The University of Iowa Libraries Special Collections is the new home of the renowned Sackner Archive of Concrete and Visual Poetry. Founded by Ruth and Marvin Sackner in 1979 in Miami Beach, Florida, the Sackner Archive currently holds the largest collection of concrete and visual poetry in the world.
The archive includes over 75,000 items that document the concrete poetry movement. Annotated books, periodicals, typewritings, drawings, letters, print portfolios, ephemera, and rare and out-of-print artists’ books and manuscripts represent 20th-century art movements such as Italian Futurism, Russian and Eastern European Avant Garde, Dada, Surrealism, Bauhaus, De Stijl, Ultra, Tabu-Dada, Lettrisme, and Ultra-Lettrisme.
Among many notable items, the collection includes materials by and about the founders of the contemporary concrete poetry movement, such as Haroldo de Campos, Augusto de Campos, Eugen Gomringer, Öyvind Fahlström, Décio Pignatari, and Ian Hamilton Finlay. Also among the richly varied cross section of artists and poets represented in the archive are Dom Sylvester Houédard, Henri Chopin, John Cage, Johanna Drucker, Yoko Ono, and Nam June Paik.
“It’s a great honor for the UI Libraries to become the new home for the Sackner Archive, which will enrich scholarship, inspire generations of students, and draw visitors from around the world,” says John Culshaw, the Jack B. King university librarian at the UI.
Margaret Gamm, head of UI Libraries Special Collections, says the Sackners’ extensive work with item descriptions makes the archive of even greater value to scholars.
“We will soon be able to make a truly remarkable assortment of materials available, thanks to the dedication of Ruth and Marvin Sackner, their love of collecting, and their determination to create a complete archive by creating descriptive item records for each piece,” Gamm says. “I cannot wait to see how our students, faculty, and community use these materials in their research and classes.”
The entire archive has been moved to the UI Libraries, where it will be housed and maintained. The Sackner family has arranged for a scheduled donation of materials to be transferred to the UI Libraries’ ownership. The archive will be open by appointment to students, scholars, and the general public starting January 2020.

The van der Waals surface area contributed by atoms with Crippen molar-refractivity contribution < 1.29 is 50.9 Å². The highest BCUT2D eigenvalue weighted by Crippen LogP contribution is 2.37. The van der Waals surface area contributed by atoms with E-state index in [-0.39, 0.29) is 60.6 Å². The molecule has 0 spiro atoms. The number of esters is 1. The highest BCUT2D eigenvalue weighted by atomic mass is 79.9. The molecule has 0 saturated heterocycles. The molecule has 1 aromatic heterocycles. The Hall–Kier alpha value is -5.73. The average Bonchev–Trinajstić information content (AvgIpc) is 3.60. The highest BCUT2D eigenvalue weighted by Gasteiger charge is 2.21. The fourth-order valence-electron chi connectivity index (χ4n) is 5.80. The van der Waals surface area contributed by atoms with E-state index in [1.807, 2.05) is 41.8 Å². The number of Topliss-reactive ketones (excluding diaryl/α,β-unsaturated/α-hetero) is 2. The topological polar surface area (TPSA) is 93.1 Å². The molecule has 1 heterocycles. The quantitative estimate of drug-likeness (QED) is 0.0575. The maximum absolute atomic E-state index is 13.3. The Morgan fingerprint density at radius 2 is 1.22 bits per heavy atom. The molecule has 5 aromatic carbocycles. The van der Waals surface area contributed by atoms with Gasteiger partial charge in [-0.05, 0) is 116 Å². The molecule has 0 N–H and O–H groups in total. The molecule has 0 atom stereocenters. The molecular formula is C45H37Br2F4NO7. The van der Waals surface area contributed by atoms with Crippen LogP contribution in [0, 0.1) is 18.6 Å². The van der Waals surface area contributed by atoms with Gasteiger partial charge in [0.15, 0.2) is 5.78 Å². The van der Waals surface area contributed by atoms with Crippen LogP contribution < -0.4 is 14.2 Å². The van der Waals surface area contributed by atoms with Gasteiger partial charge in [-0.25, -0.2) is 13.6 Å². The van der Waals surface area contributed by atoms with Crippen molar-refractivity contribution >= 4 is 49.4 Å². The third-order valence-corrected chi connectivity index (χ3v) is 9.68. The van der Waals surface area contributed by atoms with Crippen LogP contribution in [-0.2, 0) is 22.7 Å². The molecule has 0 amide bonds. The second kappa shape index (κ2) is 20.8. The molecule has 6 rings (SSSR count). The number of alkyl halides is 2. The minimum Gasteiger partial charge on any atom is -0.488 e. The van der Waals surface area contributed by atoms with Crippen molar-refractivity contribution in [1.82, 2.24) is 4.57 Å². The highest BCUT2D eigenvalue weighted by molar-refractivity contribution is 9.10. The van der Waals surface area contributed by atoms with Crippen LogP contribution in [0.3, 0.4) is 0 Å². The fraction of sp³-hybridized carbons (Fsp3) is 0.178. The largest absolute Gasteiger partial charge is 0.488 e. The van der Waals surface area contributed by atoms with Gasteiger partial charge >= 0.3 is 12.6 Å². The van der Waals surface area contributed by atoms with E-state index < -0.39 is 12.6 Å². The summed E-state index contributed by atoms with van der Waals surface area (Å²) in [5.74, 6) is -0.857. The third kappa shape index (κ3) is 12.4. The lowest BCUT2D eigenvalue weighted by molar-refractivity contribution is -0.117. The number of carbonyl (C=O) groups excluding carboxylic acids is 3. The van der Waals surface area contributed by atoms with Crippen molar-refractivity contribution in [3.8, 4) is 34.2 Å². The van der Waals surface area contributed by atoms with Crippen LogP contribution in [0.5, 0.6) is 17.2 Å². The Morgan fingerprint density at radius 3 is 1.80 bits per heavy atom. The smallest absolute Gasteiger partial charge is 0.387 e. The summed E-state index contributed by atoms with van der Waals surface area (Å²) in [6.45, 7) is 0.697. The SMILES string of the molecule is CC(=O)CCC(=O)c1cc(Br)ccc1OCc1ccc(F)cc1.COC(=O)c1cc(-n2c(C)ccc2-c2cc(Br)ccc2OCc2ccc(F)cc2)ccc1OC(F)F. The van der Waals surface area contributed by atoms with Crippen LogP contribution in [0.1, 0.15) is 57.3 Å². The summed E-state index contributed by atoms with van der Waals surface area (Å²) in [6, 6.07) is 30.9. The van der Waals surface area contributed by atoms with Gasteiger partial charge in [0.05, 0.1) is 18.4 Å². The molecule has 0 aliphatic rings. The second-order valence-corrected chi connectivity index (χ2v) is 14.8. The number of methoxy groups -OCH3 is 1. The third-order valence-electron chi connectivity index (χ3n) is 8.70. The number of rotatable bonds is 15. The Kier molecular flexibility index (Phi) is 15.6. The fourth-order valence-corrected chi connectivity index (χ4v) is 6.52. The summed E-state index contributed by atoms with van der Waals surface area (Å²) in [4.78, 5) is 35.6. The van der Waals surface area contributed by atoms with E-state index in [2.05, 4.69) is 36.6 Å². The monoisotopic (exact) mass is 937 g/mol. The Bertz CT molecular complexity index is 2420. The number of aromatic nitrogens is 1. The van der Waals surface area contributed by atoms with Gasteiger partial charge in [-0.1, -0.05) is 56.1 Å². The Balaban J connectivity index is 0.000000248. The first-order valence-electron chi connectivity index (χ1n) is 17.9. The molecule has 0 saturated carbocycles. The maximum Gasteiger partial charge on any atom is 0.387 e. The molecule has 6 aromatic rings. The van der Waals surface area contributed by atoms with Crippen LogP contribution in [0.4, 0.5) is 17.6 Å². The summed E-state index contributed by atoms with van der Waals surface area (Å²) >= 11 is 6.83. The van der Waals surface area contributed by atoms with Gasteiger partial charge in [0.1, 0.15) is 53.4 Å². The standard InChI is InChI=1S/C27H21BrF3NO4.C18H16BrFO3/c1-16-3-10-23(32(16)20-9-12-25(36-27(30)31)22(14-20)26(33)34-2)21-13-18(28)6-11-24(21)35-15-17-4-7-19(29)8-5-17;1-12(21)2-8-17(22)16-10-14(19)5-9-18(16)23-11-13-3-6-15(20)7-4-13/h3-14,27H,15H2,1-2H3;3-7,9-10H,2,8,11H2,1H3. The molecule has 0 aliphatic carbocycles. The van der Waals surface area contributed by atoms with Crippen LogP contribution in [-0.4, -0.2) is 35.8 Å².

The Sackner family chose the University of Iowa Libraries as the new home for the archive due to the Libraries’ reputation as a center for the study of Dadaism, with its substantial holdings in the International Dada Archive. In addition, the Libraries’ world-class conservation program, the UI’s nationally recognized Center for the Book and the Iowa Writers’ Workshop, collections in the University of Iowa Stanley Museum of Art, and location in Iowa City (a UNESCO City of Literature) were also factors influencing their decision. The Sackners’ first encounter with Iowa was to loan work for the 1983 UI exhibition Lettrisme: Into the Present, not knowing that those items would eventually find their way back to the Midwest.
“My beloved wife, Ruth, and I had a dream that one day our efforts to build our collection into one that would reside in a world-class educational institution like the University of Iowa would come true,” Dr. Marvin Sackner says. “Our dream has finally become a reality. I am just sorry that Ruth is no longer with us to witness this monumental moment.”
In addition to housing the archive in Special Collections, the UI Libraries will maintain the condition of archive items, including fragile materials and rare or one-of-a-kind items. The Libraries Preservation and Conservation department has begun repairs on items damaged during Hurricane Irma in 2017.
In its new home, the Sackner Archive will continue to function as a living record of the concrete poetry movement, as new works are accepted into the collections. The UI Libraries will house new items as they come in and work to make the material available to all.
“It’s a pleasure to collaborate with the University of Iowa Libraries staff to ensure the safety of the collection during the move and into the future,” says Amanda Keeley, who has served as associate curator of the Sackner Archive for three years. “Margaret [Gamm] has been a particularly helpful partner, allowing a smooth process for moving this substantial archive to Iowa City.”
The University of Iowa Libraries plans to host a celebration of the Sackner Archive in the near future. At a later date, UI Libraries staff will mount an exhibition of select archive items in the Main Library Gallery. The exhibition dates will be announced at lib.uiowa.edu/gallery.
Margaret Gamm, head, Special Collections, University of Iowa Libraries firstname.lastname@example.org
Tim Shipe, curator, International Dada Archive, University of Iowa Libraries email@example.com
Images from the collection
The Sackner Archive of Visual and Concrete Poetry includes items created in a wide variety of styles and media. Initially, the Sackners collected examples of artists who started the concrete poetry movement, but the archive has since expanded in scope and now includes a broad array of works that integrate text and image. Examples include experimental typography, experimental calligraphy, correspondence art, stamp art, sound poetry, performance poetry, micrography, ‘zines,’ graphic design, and artist magazines.
The images below show a variety of materials and techniques such as calligraphy on an ostrich egg, a “handmade” leather book cover, pressed leaves, lithograph, embossed paper, tea bags encased in paper, one-of-a-kind artist’s book in a round box, carved/painted wood, and an altered book page on which poetry was created through a technique called “erasure.”